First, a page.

Open and Shut: a Study in 2 Kings 6:8-23
The king of Syria frustrated verses 8-12
The king of Syria took steps to encroach on the territory of and defeat his enemy the king of Israel. In counsel with his servants, he planned encampments in which his army would lay a trap for the armies of Israel. These “best laid plans” came to naught, however. God revealed to Elisha the plans, and Elisha relayed the plans to the king of Israel (cf. Amos 3:7). By the Lord’s revelation, the king of Israel saved himself, his armies, and his kingdom. Jehoram of Israel was a wicked king who “wrought evil in the sight of the Lord.” Though he did not serve Baal, he condoned and practice the worship of the calf idols that king Jeroboam had made 2 Kings 3:1-3. Elisha, nevertheless, remained a dutiful citizen of his country, both serving God and honoring the king (1 Peter 2:17).[i]
His plans were frustrated with such consistency that the king of Syria suspected a spy in his midst. There was no spy among them – just a prophet in Israel to whom God revealed “the words that thou speakest in thy bedchamber.”
He disappointeth the devices of the crafty, so that their hands cannot perform their enterprise. (Job 5:12)
The man of God protected verses 13-17
If the prophet is the problem, then the king must send an army to fetch him. He sent horses, chariots, and a great host of soldiers to Dothan to capture Elisha. Perhaps the king never considered that the prophet, who knew his private words in planning military ambushes, might also know his secret plans to capture him! Alternatively, perhaps he just thought he had to try something. They surrounded the city, under cover of darkness, preparing to take Elisha.
Elisha’s servant awoke early, saw the siege of soldiers, and was struck with fear. Elisha was not awash in the same fear. His spiritual eyes saw the protection of God, and he prayed for the same for his servant. When the servant’s spiritual eyes were opened, he saw a host of angels surrounding and defending them (cf. Psalms 34:7; Hebrews 1:7,14). He saw them as comparable to (horses and chariots), as well as more powerful than (of fire) the host of the Syrians.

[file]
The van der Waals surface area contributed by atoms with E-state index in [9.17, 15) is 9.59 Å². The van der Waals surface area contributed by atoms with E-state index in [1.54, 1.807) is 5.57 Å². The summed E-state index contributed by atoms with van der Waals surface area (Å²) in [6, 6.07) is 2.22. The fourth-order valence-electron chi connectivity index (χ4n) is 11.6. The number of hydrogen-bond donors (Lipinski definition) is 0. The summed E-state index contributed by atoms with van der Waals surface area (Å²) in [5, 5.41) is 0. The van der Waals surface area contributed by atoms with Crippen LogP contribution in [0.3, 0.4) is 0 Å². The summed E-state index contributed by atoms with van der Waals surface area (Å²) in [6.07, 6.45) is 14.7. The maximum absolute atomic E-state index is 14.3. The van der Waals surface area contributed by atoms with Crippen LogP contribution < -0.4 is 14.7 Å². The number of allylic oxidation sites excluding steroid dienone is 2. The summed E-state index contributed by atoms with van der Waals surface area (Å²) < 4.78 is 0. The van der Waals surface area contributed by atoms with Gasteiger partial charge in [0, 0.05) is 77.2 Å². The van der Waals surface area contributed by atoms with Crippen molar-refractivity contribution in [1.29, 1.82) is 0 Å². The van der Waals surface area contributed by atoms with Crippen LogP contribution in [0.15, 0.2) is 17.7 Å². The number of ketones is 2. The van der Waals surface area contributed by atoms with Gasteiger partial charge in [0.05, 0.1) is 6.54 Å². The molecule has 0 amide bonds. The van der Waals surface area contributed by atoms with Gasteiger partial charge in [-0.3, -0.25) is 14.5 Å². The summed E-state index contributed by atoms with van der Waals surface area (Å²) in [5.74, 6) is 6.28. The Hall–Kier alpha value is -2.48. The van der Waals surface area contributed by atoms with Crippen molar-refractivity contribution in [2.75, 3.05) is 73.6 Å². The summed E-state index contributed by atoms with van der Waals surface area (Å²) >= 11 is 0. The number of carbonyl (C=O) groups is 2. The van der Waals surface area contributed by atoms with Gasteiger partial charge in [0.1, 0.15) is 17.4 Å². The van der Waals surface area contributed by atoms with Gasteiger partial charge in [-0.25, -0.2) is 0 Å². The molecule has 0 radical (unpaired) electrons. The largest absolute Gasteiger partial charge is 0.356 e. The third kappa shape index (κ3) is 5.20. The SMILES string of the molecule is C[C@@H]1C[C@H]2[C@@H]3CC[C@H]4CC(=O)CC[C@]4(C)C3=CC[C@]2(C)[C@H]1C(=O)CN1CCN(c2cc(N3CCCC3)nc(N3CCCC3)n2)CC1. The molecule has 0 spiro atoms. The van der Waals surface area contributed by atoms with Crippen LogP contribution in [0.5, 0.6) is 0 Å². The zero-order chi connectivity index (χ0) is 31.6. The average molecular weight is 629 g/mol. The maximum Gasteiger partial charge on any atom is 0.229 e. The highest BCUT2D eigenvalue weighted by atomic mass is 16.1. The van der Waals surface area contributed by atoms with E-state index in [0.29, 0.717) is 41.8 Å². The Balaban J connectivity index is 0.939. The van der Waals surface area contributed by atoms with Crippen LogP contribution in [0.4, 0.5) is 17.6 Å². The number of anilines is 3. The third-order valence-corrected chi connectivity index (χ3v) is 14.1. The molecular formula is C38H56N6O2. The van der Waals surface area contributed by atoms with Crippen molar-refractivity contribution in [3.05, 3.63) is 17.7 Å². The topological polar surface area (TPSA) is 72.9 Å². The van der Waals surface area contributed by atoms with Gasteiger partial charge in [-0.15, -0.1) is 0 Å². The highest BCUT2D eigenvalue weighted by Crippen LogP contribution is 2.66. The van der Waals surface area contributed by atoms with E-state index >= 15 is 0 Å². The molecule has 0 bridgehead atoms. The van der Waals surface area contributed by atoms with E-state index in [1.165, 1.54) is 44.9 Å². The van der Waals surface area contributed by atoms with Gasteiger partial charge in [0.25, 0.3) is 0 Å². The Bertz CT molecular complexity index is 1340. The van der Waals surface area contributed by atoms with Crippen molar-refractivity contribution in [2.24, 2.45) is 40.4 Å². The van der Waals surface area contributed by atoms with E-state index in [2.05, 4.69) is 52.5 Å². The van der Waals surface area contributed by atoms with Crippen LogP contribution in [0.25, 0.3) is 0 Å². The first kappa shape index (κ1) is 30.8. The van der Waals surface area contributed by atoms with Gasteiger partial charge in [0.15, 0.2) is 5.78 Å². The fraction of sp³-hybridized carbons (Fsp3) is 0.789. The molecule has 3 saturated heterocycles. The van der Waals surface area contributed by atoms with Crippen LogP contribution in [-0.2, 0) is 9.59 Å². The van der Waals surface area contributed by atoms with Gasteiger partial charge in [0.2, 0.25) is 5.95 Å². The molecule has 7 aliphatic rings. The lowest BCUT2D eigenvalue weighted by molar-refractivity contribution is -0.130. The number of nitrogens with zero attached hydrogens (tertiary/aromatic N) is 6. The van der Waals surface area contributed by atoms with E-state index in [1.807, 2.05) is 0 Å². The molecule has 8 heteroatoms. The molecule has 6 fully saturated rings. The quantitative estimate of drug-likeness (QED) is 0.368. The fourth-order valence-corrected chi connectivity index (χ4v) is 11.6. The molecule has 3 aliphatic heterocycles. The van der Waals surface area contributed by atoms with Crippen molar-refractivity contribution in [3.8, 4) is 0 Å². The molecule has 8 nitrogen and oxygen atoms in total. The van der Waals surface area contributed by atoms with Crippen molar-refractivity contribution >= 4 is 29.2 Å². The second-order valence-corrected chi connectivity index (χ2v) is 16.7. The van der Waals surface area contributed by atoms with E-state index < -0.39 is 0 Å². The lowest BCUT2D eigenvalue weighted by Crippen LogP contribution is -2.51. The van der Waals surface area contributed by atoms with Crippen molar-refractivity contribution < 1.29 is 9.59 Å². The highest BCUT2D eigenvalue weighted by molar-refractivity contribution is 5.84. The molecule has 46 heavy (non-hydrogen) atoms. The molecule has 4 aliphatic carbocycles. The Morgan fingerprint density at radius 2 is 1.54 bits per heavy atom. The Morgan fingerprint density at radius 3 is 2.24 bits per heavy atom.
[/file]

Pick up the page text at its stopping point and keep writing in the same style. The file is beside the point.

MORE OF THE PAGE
Fear not: for they that be with us are more than they that be with them. (cf. 1 John 4:4)
The army of Syria maneuvered verses 18-20
The prophet who prayed to God to open his servant’s eyes now prayed to God to close the Syrians’ eyes – “Smite this people, I pray thee, with blindness.” God answered Elisha’s prayer. Elisha then told the soldiers to follow him and he would reveal the man whom they sought. The Syrians were confused and confounded, but apparently not aware that they were blind. They could “see” to follow Elisha away from Dothan to Samaria. This sort of blindness Jamieson, Fausset, and Brown called “a mental hallucination.” The blind are easily deceived – yet all too often, the spiritually blind think they see the most and see the best! Elisha had maneuvered them just where he wanted them.
Once in Samaria, Elisha prayed to the Lord, “Open the eyes of these men.” God answered. They saw. What they saw was they were in in the midst of the capital city of Israel, Samaria, in the presence of the king of Israel and his host. No doubt, it is they who are now surrounded!
Having the understanding darkened, being alienated from the life of God through the ignorance that is in them, because of the blindness of their heart (Ephesians 4:18)
The army of Syria protected verses 20-23
The king of Israel displays the glee of a child rather than the composure of a king. He wished to enjoy that on which he had not laboured (Jonah 4:10). He wished to smite an army he had not captured, even asking twice. Elisha quickly remonstrated, reminding the king he would not normally execute those he has captured in battle.[ii]
Elisha went beyond expectations. He demonstrated compassion to the very host intent on capturing him. He helped the helpless; he saved those without strength (Job 26:2; Romans 5:6). Elisha saw to it that the Syrians were protected, provided for, and eventually even liberated Proverbs 25:21). “When he had them at his mercy he made it appear that he was influenced by a divine goodness as well as a divine power.”[iii]
Love your enemies, bless them that curse you, do good to them that hate you, and pray for them which despitefully use you, and persecute you (Matthew 5:44)
The sovereign creator God of the Bible reveals secrets unto his servants the prophets; forsakes not his saints; opens & none shall shut and shuts & none shall open; and has mercy on whom he will have mercy.
[iii] Matthew Henry, in his commentary on II Kings.